4. Only 3 percent of FDA retail compliance checks resulted in sales of e-cigarettes to minors from January 1, 2018 to September 30, 2019.

5. Colorado spends very little on tobacco prevention. In 2019, Colorado dedicated only $23.6 million on tobacco control, or 8 percent of what the state received in tobacco settlement payments and taxes.



References​

[1] Vapor Technology Association, “The Economic Impact of the Vapor Industry MISSISSIPPI,” 2019, https://vta.guerrillaeconomics.net/reports/a456da69-1c66-4988-856e-3fe2807c445e?.

[2] Teresa W. Wang et al., “National and State-Specific Unit Sales and Prices for Electronic Cigarettes, United States, 2012-2016,” Preventing Chronic Disease, Centers for Disease Control and Prevention, August 2, 2018, https://www.cdc.gov/pcd/issues/2018/17_0555.htm.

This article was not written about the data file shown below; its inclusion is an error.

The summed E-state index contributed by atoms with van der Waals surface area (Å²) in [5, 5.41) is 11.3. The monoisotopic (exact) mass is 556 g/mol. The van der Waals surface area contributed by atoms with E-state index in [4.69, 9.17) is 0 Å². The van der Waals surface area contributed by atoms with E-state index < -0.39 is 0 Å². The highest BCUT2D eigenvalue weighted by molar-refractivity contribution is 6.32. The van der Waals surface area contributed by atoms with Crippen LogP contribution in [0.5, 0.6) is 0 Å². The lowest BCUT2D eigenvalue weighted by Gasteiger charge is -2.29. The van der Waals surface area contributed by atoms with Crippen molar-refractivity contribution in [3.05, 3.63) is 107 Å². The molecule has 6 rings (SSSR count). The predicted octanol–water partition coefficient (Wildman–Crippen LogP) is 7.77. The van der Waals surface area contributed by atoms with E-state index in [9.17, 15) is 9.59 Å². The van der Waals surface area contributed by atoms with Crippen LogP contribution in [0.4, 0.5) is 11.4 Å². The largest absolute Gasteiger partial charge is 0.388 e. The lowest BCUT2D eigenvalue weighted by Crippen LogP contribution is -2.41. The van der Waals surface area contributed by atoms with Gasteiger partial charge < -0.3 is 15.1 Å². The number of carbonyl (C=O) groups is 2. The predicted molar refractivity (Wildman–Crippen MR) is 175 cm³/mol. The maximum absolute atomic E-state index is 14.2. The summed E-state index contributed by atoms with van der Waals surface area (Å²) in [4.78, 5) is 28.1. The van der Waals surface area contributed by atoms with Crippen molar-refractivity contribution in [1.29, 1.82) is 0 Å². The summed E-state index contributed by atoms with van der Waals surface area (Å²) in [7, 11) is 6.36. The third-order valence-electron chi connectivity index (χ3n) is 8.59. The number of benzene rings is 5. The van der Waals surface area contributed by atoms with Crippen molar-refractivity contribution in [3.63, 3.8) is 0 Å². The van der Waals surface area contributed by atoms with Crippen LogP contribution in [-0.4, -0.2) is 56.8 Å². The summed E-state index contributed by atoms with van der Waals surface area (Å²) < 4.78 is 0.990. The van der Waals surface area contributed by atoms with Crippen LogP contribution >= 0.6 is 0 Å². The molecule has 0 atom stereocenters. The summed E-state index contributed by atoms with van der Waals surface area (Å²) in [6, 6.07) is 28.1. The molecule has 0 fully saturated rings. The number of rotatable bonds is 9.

[3] Colorado Department of Public Health and Environment, “Vaping-Associated Respiratory Illness Outbreak Report,” January 8, 2020, https://docs.google.com/document/d/e/2PACX-1vSM_x2Lls4ip-PDZT5LGVYYnwaTya-G4sBNlNM00XM_zs5RekMCbFkIjzzIUqkbxZoVitKg8OwlXhpm/pub. Accessed January 10, 2020.

[4] Colorado Department of Public Health and Environment, “Health Kids Colorado Survey 2017 Executive Summary,” 2017, https://drive.google.com/file/d/1-fcgq91BtPBCPCdhstPYO4PZD3NXdtW7/view/.

[5] U.S. Food and Drug Administration, “Compliance Check Inspections of Tobacco Product Retailers,” September 30, 2019, https://www.accessdata.fda.gov/scripts/oce/inspections/oce_insp_searching.cfm.